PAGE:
13 June 2008
Two awards given by the Society for Political Methodology were announced today, and both of them went to IQSS faculty members (and co-authors).
The Gosnell Prize is given to the "best paper on political methodology given at a conference", and this year's prize was awarded to Kevin Quinn for his paper "What Can be Learned from a Simple Table? Bayesian Inference and Sensitivity Analysis for Causal Effects from 2x2 and 2x2xK Tables in the Presence of Unmeasured Confounding." From the announcement:
Quinn's paper offers a set of steps to improve inference with binary independent and dependent variables and unmeasured confounds. He derives large sample, non-parametric bounds on the average treatment effect and shows how these bounds do not rely on auxiliary assumptions. He then provides a graphical way to depict the robustness of inferences as one changes assumptions about the confounds. Finally, he shows how one can use a Bayesian framework relying on substantive knowledge to restrict the set of assumptions on the confounds to improve inference.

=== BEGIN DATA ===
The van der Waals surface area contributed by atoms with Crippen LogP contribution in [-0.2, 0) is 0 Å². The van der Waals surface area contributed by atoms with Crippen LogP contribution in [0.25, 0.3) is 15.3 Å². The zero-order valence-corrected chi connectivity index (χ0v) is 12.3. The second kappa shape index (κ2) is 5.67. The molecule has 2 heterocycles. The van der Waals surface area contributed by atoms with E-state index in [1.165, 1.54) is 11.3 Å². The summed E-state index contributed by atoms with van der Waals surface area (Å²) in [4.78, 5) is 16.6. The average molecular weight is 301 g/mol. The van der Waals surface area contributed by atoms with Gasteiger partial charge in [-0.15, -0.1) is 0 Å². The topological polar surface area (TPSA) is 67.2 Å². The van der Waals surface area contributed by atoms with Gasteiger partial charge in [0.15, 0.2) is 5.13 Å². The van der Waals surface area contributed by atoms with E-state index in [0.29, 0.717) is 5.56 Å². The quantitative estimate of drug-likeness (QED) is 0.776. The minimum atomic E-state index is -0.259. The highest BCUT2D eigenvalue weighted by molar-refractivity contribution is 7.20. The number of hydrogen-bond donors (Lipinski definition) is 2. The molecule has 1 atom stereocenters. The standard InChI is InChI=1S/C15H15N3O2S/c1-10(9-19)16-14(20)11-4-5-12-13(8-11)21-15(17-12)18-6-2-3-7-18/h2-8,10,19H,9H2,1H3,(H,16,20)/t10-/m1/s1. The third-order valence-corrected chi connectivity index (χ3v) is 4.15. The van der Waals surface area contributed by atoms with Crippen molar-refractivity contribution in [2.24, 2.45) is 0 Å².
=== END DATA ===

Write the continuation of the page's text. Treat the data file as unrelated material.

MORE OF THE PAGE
The Warren Miller prize is given annually to the best paper appearing in Political Analysis. This year's prize has been awarded to Daniel E. Ho, Kosuke Imai, Gary King, and Elizabeth A. Stuart for their article, "Matching as Nonparametric Preprocessing for Reducing Model Dependence in Parametric Causal Inference." The abstract of their paper follows:
Although published works rarely include causal estimates from more than a few model specifications, authors usually choose the presented estimates from numerous trial runs readers never see. Given the often large variation in estimates across choices of control variables, functional forms, and other modeling assumptions, how can researchers ensure that the few estimates presented are accurate or representative? How do readers know that publications are not merely demonstrations that it is possible to find a specification that fits the author's favorite hypothesis? And how do we evaluate or even define statistical properties like unbiasedness or mean squared error when no unique model or estimator even exists? Matching methods, which offer the promise of causal inference with fewer assumptions, constitute one possible way forward, but crucial results in this fast-growing methodological literature are often grossly misinterpreted. We explain how to avoid these misinterpretations and propose a unified approach that makes it possible for researchers to preprocess data with matching (such as with the easy-to-use software we offer) and then to apply the best parametric techniques they would have used anyway. This procedure makes parametric models produce more accurate and considerably less model-dependent causal inferences.